Though Mercury is generally thought of as an inhospitable, flaming ball of rock due to its close distance to the Sun, its poles are permanently cast in shadow. In the past, work has shown that areas near Mercury’s poles reflect radar, which is something ice does. Now, it turns out, the Messenger probe has found that the radar patches near the shadowy poles actually line up with craters that are covered in shadow, which would make a perfect home for water-ice.
The patches on Mercury bright with radar were detected back in the ’90s, but until recently, the location of the patches were not known, due to a lack of imagery of Mercury’s surface. Dr. Nancy Chabot of Johns Hopkins University Applied Physics Laboratory and a team of researchers simply superimposed the older imagery of the radar-bright areas onto the new imagery of the surface, and found that the radar areas are located in areas of permanent shadow. Both the north and south poles have similar overlap of radar-bright spots in areas of permanent shadow, which, as Chabot said, is “consistent with the water-ice hypothesis.”
However, being consistent with a hypothesis does not mean it is proof. Chabot points out that if water-ice were hiding in craters cast in shadow, it would need to be covered by around 10 to 20 centimeters of insulating debris in order to keep it stable. Though water-ice is a hopeful and interesting interpretation of the radar-bright areas, Maria Zuber of the Massachusetts Institute of Technology says that those areas could also be the result of sulfur, but does note that water-ice seems likely. She also notes that she feels the question of these radar-bright areas being water-ice can be definitively answered, rather than posing a likely theory and rolling with that.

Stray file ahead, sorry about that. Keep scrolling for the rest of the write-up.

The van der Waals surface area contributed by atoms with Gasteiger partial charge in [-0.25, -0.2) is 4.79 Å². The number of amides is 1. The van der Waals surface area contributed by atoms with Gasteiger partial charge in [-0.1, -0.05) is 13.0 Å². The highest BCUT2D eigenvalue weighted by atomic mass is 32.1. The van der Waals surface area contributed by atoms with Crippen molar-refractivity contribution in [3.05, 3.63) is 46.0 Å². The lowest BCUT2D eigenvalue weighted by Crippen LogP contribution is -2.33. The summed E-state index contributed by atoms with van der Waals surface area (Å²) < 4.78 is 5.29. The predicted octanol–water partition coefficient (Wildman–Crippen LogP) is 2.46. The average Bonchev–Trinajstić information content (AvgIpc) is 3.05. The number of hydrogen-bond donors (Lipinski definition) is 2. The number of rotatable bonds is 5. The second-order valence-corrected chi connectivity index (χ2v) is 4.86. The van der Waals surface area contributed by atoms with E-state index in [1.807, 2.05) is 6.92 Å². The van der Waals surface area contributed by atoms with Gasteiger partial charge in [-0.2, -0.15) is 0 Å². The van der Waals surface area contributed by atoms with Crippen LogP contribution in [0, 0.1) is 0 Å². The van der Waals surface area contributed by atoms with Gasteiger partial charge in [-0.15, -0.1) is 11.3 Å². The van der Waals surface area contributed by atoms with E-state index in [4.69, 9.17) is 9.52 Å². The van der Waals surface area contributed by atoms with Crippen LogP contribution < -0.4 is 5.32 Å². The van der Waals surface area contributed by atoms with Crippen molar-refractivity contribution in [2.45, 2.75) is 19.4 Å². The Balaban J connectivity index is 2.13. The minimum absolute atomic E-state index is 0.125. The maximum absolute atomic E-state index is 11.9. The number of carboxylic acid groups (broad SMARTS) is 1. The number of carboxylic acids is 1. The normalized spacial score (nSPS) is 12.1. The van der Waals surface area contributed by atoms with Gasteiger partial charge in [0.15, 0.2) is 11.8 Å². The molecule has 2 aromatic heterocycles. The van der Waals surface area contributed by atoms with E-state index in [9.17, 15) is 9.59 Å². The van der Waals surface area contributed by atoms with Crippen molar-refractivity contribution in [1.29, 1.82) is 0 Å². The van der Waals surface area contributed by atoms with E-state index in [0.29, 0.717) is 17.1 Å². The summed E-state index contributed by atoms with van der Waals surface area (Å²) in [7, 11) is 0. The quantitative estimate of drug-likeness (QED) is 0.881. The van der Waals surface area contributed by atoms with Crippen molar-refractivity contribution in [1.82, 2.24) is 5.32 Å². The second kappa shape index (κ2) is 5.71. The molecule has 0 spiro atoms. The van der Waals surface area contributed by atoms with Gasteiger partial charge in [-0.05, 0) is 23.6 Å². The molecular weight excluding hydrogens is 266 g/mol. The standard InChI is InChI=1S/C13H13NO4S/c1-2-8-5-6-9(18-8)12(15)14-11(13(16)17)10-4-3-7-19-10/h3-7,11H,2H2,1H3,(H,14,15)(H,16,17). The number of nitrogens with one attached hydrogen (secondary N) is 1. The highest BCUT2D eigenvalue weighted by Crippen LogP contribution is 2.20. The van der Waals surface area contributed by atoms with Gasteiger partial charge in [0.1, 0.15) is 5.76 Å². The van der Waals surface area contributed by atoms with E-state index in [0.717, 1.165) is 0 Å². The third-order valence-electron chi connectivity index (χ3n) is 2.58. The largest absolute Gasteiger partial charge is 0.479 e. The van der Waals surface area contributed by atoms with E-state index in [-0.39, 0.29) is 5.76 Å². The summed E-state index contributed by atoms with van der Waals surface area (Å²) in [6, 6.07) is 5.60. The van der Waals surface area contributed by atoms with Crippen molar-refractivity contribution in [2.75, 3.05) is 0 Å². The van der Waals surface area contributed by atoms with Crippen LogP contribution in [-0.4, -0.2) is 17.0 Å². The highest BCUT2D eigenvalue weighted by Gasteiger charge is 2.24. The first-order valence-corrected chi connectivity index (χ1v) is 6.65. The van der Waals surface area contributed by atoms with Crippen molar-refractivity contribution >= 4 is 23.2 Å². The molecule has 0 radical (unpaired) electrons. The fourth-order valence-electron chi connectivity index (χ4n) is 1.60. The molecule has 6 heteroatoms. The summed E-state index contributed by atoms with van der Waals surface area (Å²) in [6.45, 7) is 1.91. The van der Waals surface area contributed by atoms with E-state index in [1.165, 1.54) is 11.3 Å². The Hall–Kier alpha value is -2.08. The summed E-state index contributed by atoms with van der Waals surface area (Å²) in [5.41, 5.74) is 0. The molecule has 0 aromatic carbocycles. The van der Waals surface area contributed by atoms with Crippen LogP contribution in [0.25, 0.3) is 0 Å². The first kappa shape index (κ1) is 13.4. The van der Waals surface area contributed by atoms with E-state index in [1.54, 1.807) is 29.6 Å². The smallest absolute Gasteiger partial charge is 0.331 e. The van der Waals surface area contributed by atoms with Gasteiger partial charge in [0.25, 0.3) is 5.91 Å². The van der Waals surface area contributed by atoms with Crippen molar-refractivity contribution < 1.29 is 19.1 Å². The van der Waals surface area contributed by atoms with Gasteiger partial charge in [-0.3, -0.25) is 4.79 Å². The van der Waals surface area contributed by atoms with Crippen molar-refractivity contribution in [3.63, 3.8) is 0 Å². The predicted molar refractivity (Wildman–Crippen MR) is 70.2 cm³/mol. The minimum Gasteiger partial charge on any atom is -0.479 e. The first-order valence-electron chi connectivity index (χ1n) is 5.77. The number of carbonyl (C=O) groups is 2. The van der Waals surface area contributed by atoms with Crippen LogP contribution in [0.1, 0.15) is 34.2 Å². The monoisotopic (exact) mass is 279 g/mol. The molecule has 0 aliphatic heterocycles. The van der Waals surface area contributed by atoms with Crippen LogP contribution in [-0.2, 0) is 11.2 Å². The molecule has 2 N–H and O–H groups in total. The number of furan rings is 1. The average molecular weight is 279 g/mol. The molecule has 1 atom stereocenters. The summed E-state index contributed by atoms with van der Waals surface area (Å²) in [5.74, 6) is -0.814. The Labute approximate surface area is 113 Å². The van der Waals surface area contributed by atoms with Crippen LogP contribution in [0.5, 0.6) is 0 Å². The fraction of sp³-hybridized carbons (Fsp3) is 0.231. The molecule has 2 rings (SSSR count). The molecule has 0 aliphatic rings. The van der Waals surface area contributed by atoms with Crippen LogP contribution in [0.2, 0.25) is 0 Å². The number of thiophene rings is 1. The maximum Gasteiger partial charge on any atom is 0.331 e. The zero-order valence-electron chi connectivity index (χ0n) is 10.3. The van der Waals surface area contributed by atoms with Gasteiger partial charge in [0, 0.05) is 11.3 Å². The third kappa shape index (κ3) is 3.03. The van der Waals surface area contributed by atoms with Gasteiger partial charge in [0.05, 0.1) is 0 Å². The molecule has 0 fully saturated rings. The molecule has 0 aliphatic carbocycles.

Along with the data and subsequent research regarding the possible water-ice on Mercury, researchers also found that Mercury had been geologically active for a long time, as data showed that impact craters on the surface were geologically distorted after they had already formed.
One can only hope there are little Mercury aliens hiding in the shadowed, possibly ice-filled craters.
- Data from Mercury probe blows scientists’ minds
- First image from Mercury’s orbit
- Man ate 10 cans of tuna a week for 2 years, sued Bumble Bee due to mercury poisoning
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